If you are out in the woods or fields hunting, scouting or putting up tree stands be advised that deer ticks can become a nuisance and pose a health threat. Wearing long-sleeved shirts and long pants and self examination after trips afield are advised. Using products containing DEET are also proven effective deterrents for ticks.

Labor Day is also the herald of the end of boating season but don’t put the boat away too soon. There is still a lot of nice weather and great fishing ahead. Enjoy the long weekend.


FREE fly tying and fly fishing classes will resume on Monday evenings at the Northern Chautauqua Conservation Club starting Monday, Sept. 16 from 6 p.m. until 8 p.m. Fly tyers at all stages are invited to attend, from beginners to expert. The Monday night tyers will provide fly tying vises and all materials for anyone who would like to learn how to tie a fly or how to start fly fishing. Ken Hollander and Willie Fedrick along with guest tyers will provide the know how, in a safe enjoyable facility located at the Northern Chautauqua Conservation Club on Mullet Street in Dunkirk. Note this group of fly tyers made their services available at the Great Lakes Experience, The “Con Club Take-A-Kid Fishing day” and at the Chautauqua County Fair grounds in the conservation building. You get to keep what you tie and will receive one-on-one attention. FREE! No registration required, just show up!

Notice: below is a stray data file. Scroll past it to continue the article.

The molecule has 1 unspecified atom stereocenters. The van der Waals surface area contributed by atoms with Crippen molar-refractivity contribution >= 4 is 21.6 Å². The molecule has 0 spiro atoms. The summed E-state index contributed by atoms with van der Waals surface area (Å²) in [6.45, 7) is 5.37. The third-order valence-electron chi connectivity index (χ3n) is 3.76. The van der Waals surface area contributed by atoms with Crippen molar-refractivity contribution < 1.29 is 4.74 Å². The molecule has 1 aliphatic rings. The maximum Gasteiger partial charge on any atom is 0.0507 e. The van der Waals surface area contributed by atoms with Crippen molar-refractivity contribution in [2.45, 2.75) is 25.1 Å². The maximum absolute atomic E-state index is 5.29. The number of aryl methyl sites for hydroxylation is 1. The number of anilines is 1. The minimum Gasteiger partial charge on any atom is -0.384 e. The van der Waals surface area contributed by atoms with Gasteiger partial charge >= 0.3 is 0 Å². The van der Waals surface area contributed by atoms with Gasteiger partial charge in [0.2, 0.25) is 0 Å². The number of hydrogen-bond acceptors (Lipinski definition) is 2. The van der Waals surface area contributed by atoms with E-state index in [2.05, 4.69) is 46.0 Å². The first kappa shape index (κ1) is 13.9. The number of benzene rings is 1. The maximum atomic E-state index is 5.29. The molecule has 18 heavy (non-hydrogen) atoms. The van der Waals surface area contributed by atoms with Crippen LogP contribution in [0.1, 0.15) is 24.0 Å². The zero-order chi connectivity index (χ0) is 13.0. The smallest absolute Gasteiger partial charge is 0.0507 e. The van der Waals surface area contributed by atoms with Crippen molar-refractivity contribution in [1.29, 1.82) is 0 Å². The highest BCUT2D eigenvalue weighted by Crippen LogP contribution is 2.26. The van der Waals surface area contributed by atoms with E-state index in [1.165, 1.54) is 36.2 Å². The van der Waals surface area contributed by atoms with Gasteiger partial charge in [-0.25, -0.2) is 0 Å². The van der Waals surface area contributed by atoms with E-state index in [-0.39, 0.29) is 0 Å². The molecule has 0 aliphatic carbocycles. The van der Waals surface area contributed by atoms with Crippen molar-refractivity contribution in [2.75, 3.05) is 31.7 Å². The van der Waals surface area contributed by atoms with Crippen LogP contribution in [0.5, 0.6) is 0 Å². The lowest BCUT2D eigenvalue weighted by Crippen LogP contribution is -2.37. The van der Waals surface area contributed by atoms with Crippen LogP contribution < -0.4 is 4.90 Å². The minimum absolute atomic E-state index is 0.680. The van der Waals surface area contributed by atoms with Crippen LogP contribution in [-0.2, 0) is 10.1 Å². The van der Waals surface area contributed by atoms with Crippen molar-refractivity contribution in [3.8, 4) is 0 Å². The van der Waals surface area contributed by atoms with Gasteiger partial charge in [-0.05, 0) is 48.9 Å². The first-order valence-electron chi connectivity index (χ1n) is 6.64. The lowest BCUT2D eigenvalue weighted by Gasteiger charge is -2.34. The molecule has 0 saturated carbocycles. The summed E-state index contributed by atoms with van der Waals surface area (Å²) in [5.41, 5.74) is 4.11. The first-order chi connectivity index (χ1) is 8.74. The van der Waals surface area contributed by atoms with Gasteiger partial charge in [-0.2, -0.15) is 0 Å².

LOC Fall Derby on Lake Ontario – Species are salmon and trout from any port. The event is from Aug. 16 until Sept. 2. Log onto for details.

Walleye Hunter Shootout – Port Maitland Lake Erie, Canada. Target species are walleye. Fish out of Grand River Dunnville, Ontario. Four walleye/one day. Sept. 7. Email:

Upcoming trapping classes – Falconer Rod & Gun Club located on the Buffalo Street extension in Falconer, Wednesday Sept. 25 from 6-10 p.m., returning on Friday Sept. 27 from 6-10 p.m. Register at first class. Limited to 30 students.

Trapping class at Westfield Fish & Game on Oct. 4 from 6-10 p.m., returning on Saturday, Oct. 5 from 8:30 a.m. to 12:30 p.m. Call Rich at 595-3917 for a work book. Limited to 35 students.

The Northern Chautauqua Conservation Club bow course will be held on Sept. 21 from 9 a.m. until 5:30 p.m. The course has reached its capacity size of students. The instructors ask that those who signed up be sure to attend. The trapping course will be held on Saturday, Sept. 28 from 9 a.m. until 5:30 p.m.

The Lake Erie Seaway Trail Center, Route 5 in Hamburg will feature Bruce Fisher, professor of economics at SUNY Buffalo, speaking on the economics of Lake Erie on Thursday Sept. 19 at 7 p.m. The event is open to the public and free.

The Bear Lake Rod & Gun Club will host their Memorial shoot & Gun Raffle on Sept. 15.

The Annual Hunting Expo held at Seneca Allegany Casino & Hotel, 777 Seneca Allegany Blvd., Salamanca, will be held on Saturday, Sept. 28 from 9 a.m. until 5 p.m. and Sunday, Sept. 29 from 9 a.m. until 4 p.m. For more information, contact Jim Buck at 569-6810 or visit

There will be a gun show at the Frewsburg Firemen’s Rec Hall, 25 Hazzard St., in Frewsburg, on Oct. 26 and Oct. 27. Call 569-6810 for more information.

Gene Pauszek is an OBSERVER outdoors columnist. Send comments to